David Cotney, Massachusetts Commissioner of Banks, says that a task force of US state regulators is working on the first Bitcoin rule-book. It is aimed at providing protection to people from fraud when they are using virtual currency. He thinks that protection of the Bitcoin users from fraud without smothering the fledgling technology is what his team is looking for.
As the number of companies and people has gone up in the US who enables customers to pay for goods and services in virtual currencies, the requirement for such guidelines and regulations has gone up as well. However, as Bitcoins are not regulated by the federal government, users face a maze of rules in the 50 states.
According to David Cotney his team may be looking at some type of model definitions, or model laws or regulations, and very likely recommendations to either our federal colleagues or to Congress. Several instances wherein the Bitcoin users have been duped have generated a concern among the regulators.
However, as has been admitted earlier by several regulators Bitcoin could be regulated as a commodity if market volatility continues, the measures on the part of the team led by David Cotney, may consider it important.
More Regulation Required
The opinions regarding more regulations came in when a subcommittee hearing organized by the Senate Committee on Banking, Housing, and Urban Affairs, was being held. A representative from a financial industry technology round table called for more regulation for virtual currencies as according to her it is required for the protection of the users.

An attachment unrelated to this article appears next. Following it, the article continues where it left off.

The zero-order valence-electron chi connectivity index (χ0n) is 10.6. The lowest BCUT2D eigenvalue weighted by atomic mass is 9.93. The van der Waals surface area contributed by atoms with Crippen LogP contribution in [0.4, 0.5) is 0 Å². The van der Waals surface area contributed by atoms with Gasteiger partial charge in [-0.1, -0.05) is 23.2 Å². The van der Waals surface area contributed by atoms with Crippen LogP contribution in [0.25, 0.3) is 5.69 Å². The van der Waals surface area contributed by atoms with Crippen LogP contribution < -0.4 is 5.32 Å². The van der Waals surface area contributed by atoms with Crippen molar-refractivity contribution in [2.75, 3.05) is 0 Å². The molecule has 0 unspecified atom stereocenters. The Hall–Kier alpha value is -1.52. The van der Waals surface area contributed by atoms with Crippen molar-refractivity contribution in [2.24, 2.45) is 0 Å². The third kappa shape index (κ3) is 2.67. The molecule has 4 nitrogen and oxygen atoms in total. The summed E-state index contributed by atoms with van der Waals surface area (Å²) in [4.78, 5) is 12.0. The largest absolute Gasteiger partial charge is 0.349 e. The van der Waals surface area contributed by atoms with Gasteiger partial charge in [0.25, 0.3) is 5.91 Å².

Sharing her opinion Sarah Jane Hughes, university scholar and fellow in commercial law at Indiana University Maurer School of Law, says that Bitcoin may need to be regulated as a commodity or security, based on its market behavior. Noteworthy point is that several governments around the world have warned Bitcoin users about the risks involved.
David Cotney who was appointed in February to head the new Emerging Payments Task Force, a group of nine members of the Conference of State Bank Supervisors (CSBS) had then said that the task force had given itself roughly a year to complete the task.
The major task given to David Cotney was to get a clearer definition of which operators needed to be regulated and which ones did not. His group was also observing other new payment technologies, such as mobile phone payments, and PayPal.
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